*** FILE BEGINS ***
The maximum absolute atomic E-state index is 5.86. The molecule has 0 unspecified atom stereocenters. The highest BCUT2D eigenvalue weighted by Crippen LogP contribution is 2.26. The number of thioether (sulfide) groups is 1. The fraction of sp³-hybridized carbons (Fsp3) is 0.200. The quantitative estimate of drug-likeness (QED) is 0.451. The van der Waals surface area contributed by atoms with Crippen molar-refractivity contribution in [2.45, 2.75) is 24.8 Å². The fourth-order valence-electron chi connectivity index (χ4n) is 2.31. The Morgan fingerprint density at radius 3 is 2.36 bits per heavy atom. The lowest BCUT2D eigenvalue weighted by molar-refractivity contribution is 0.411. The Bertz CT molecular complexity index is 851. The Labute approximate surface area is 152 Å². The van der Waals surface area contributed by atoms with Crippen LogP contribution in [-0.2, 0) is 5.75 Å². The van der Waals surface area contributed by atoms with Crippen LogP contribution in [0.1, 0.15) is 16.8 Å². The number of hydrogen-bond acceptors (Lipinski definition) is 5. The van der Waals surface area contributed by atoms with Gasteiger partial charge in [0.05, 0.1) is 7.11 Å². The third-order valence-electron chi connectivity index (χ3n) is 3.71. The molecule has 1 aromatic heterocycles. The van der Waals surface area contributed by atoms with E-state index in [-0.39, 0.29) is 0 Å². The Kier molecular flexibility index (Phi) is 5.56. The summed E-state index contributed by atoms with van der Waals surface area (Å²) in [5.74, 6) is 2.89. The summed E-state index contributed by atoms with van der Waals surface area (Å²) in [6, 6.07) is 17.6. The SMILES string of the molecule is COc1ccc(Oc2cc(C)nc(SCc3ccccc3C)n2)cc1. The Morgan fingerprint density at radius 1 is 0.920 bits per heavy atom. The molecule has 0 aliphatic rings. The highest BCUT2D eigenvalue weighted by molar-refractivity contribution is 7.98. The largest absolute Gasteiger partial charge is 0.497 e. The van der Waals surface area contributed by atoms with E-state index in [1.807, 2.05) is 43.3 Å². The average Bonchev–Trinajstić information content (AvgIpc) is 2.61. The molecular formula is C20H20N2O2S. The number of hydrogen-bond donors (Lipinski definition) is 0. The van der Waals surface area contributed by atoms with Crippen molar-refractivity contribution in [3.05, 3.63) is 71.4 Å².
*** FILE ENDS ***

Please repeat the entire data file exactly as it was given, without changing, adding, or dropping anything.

The maximum absolute atomic E-state index is 5.86. The molecule has 0 unspecified atom stereocenters. The highest BCUT2D eigenvalue weighted by Crippen LogP contribution is 2.26. The number of thioether (sulfide) groups is 1. The fraction of sp³-hybridized carbons (Fsp3) is 0.200. The quantitative estimate of drug-likeness (QED) is 0.451. The van der Waals surface area contributed by atoms with Crippen molar-refractivity contribution in [2.45, 2.75) is 24.8 Å². The fourth-order valence-electron chi connectivity index (χ4n) is 2.31. The Morgan fingerprint density at radius 3 is 2.36 bits per heavy atom. The lowest BCUT2D eigenvalue weighted by molar-refractivity contribution is 0.411. The Bertz CT molecular complexity index is 851. The Labute approximate surface area is 152 Å². The van der Waals surface area contributed by atoms with Crippen LogP contribution in [-0.2, 0) is 5.75 Å². The van der Waals surface area contributed by atoms with Crippen LogP contribution in [0.1, 0.15) is 16.8 Å². The number of hydrogen-bond acceptors (Lipinski definition) is 5. The van der Waals surface area contributed by atoms with Gasteiger partial charge in [0.05, 0.1) is 7.11 Å². The third-order valence-electron chi connectivity index (χ3n) is 3.71. The molecule has 1 aromatic heterocycles. The van der Waals surface area contributed by atoms with E-state index in [-0.39, 0.29) is 0 Å². The Kier molecular flexibility index (Phi) is 5.56. The summed E-state index contributed by atoms with van der Waals surface area (Å²) in [5.74, 6) is 2.89. The summed E-state index contributed by atoms with van der Waals surface area (Å²) in [6, 6.07) is 17.6. The SMILES string of the molecule is COc1ccc(Oc2cc(C)nc(SCc3ccccc3C)n2)cc1. The Morgan fingerprint density at radius 1 is 0.920 bits per heavy atom. The molecule has 0 aliphatic rings. The highest BCUT2D eigenvalue weighted by molar-refractivity contribution is 7.98. The largest absolute Gasteiger partial charge is 0.497 e. The van der Waals surface area contributed by atoms with E-state index in [1.807, 2.05) is 43.3 Å². The average Bonchev–Trinajstić information content (AvgIpc) is 2.61. The molecular formula is C20H20N2O2S. The number of hydrogen-bond donors (Lipinski definition) is 0. The van der Waals surface area contributed by atoms with Crippen molar-refractivity contribution in [3.05, 3.63) is 71.4 Å².